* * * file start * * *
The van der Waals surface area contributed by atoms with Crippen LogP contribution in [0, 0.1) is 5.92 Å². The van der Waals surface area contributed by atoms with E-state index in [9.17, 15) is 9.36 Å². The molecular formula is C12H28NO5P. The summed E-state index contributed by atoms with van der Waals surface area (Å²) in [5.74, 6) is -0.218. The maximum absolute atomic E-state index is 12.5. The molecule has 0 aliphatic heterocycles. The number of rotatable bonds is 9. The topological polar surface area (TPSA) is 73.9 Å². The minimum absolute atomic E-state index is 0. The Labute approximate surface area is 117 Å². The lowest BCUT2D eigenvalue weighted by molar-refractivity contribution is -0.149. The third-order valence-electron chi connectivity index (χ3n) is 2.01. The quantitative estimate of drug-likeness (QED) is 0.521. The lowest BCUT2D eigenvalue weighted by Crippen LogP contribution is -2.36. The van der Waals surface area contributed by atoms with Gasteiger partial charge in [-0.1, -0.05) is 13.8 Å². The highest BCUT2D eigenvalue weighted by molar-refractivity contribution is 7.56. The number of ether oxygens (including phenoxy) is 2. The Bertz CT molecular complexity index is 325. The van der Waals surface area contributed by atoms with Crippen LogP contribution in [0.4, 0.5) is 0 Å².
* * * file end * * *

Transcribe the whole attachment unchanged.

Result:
The van der Waals surface area contributed by atoms with Crippen LogP contribution in [0, 0.1) is 5.92 Å². The van der Waals surface area contributed by atoms with E-state index in [9.17, 15) is 9.36 Å². The molecular formula is C12H28NO5P. The summed E-state index contributed by atoms with van der Waals surface area (Å²) in [5.74, 6) is -0.218. The maximum absolute atomic E-state index is 12.5. The molecule has 0 aliphatic heterocycles. The number of rotatable bonds is 9. The topological polar surface area (TPSA) is 73.9 Å². The minimum absolute atomic E-state index is 0. The Labute approximate surface area is 117 Å². The lowest BCUT2D eigenvalue weighted by molar-refractivity contribution is -0.149. The third-order valence-electron chi connectivity index (χ3n) is 2.01. The quantitative estimate of drug-likeness (QED) is 0.521. The lowest BCUT2D eigenvalue weighted by Crippen LogP contribution is -2.36. The van der Waals surface area contributed by atoms with Gasteiger partial charge in [-0.1, -0.05) is 13.8 Å². The highest BCUT2D eigenvalue weighted by molar-refractivity contribution is 7.56. The number of ether oxygens (including phenoxy) is 2. The Bertz CT molecular complexity index is 325. The van der Waals surface area contributed by atoms with Crippen LogP contribution in [0.4, 0.5) is 0 Å².